This Adventurous Age

Adventures travelling and working around Australia.

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1999 Travels August 30


Our pack up and departure was all routine and without incident, and we left at 9.20am. John had hoped to be earlier, because of a long drive ahead, but we probably didn’t get up early enough.

Detoured to the COR Refinery and got fuel – 76cpl.

Today’s drive was south on the Stuart Highway, which of course, we have driven a couple of times before. The country and the landmarks were familiar.

We stopped for a coffee break at a roadside stop, and again at Erldunda where we bought cold drinks.

The only unusual happening to break the routine of the drive south, was seeing a long freight train on the track parallel to the highway, not long before we reached Marla. We travelled in tandem for a while.

I drove some of the way. This was the first time I’d towed the van on a sealed road, and thus at a greater speed than on dirt roads. It felt fine, but I do not drive as fast as John.

We reached Marla about 3pm. Our powered site at the Travellers Rest there cost $19. I guess they have rather a captive clientele, as it is a long way to the next place – either way. Our site had lawn beside it, which was pleasant, and rather unexpected, out here. We were able to stay hitched up as it was a pull through site.

The rest of the afternoon was spent relaxing and chatting with other travellers. The place became quite busy as the afternoon wore on.

Tea was soup, and macaroni cheese from a packet.

The night was noticeably warmer than we’d had in Central Australia.

08-30-1999 alice to marla

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1999 Travels May 29


We got away early today. We will be pleased to leave.

Refuelled at the Pink Roadhouse – 90cpl. That is reasonable for such an isolated place. The driving conditions along the Track seem to be really eating up our fuel. We have gone from getting 8 or 9 kms per litre, to about 6kms, along here.

05-29-1999 as it says.jpg

We did not stop to look any further around the town, or go and look at the waterholes on the Neales River, near here, which may also have been a better place to stay.

About 17kms north of Oodnadatta, the road divides. The Old Ghan Track, proper, continues north, as the railway did,

This section of the track was much rougher than previous ones. There were a lot more corrugations. There was little to stop for, apart from a coffee break. I found the country interesting though, its vastness, the occasional low hills or creek lines, and the like.

We reached Marla at lunch time.

Booked into the Travellers Rest – sort of a caravan park that was part of the roadhouse. We were charged $18 for a powered site a night – but it is clean, has reasonable facilities, including drinkable water, and there is toilet paper! We paid for two nights because John has a plan for tomorrow.

Upon opening the van, I discovered that the door had come off the fridge and was lying on the floor, along with spilled capers, yoghurt and soymilk, that had been in the door shelf  – all mixed in with a thin layer of red dirt. The motor was running constantly, but the freezer had not defrosted, for which I was most thankful. The swivel attachment that the door opens and closes on, had given way – there must have been a lot of vibration from the corrugated road sections.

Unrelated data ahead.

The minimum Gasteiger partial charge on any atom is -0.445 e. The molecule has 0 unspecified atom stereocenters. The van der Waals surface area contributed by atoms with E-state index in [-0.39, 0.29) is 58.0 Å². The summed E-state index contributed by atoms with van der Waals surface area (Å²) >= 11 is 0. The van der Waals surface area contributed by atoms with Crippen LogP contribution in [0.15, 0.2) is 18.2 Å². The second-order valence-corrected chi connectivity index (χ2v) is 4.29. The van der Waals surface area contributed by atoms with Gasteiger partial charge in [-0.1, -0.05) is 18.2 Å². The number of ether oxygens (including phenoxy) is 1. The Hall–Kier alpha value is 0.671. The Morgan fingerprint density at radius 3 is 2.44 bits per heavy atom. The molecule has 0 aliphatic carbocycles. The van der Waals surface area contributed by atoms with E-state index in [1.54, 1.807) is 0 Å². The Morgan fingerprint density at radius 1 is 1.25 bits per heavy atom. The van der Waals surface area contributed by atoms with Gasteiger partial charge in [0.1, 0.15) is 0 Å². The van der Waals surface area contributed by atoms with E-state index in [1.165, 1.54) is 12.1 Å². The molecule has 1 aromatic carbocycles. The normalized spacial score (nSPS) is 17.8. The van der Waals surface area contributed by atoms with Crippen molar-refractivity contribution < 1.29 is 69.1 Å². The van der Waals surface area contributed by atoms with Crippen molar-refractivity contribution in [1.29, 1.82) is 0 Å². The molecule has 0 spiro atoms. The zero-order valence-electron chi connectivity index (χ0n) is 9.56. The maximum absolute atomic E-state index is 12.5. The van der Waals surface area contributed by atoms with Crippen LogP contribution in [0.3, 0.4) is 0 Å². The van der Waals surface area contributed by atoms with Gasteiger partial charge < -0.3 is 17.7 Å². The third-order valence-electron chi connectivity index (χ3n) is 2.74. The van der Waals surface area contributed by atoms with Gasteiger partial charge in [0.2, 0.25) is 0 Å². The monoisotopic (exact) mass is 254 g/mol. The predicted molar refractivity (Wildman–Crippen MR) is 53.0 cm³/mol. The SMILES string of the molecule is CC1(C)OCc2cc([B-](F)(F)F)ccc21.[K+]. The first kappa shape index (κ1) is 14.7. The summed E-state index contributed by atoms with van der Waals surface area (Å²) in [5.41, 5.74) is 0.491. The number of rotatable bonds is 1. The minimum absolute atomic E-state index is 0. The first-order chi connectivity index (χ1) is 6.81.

With some difficulty, John managed to remove some tight screws, and took the offending part off the door and to the roadhouse workshop. They welded it back together. John was most relieved that this could be done. He reassembled the door.

I had quite a lengthy cleaning up job to do. The spilt milk had seeped into cupboards, at floor level. Fortunately, soy milk will not smell as bad as ordinary milk would have, in time! The floor rugs would  have to be washed.

It is disappointing that the fridge did not hold together better; it is designed to be a marine fridge and I guess rough seas are not as severe as corrugated roads. Now that we were focussed on the fridge, it was obvious that the door was held on only three corners – the top and bottom hinge pins on one side and the top corner where the door fastener is, on the other. The lower corner on that side could flex and try to open when it was rough. John worked out how we could fasten that corner too, quite easily. There was already a little protruding bar, for use by the hinge if the opening side of the door was changed, so it had a pre-drilled hole in. John drilled a corresponding hole up into the bottom of the door, found a small bolt in his collection of oddments, and a small nut. It was a little fiddly, but the bolt screwed up through the hinge hole and the nut and into the door. The nut prevented the bolt unscrewing and the door was held firmly. We hoped this would prevent any future such accidents. Putting the bolt fastener into the door became part of the departure routine and with practice I was able to do it quickly and easily.

We walked over to the hotel part of the road house complex and bought a six pack of beer from the bar and some grocery items from the store section. The beer cost $12!

Sat outside the van and watched other campers arriving. This caravan section got really busy, later in the day. It does not have separately marked out sites – people choose where to set up – so it became rather Rafferty’s rules in the drive through sections, with people blocking others in.

Tea was the last of the curried soup, then salad, with hard boiled eggs for John and cheese for me. Our perennial staple of yoghurt for dessert.

05-29-1999 to marla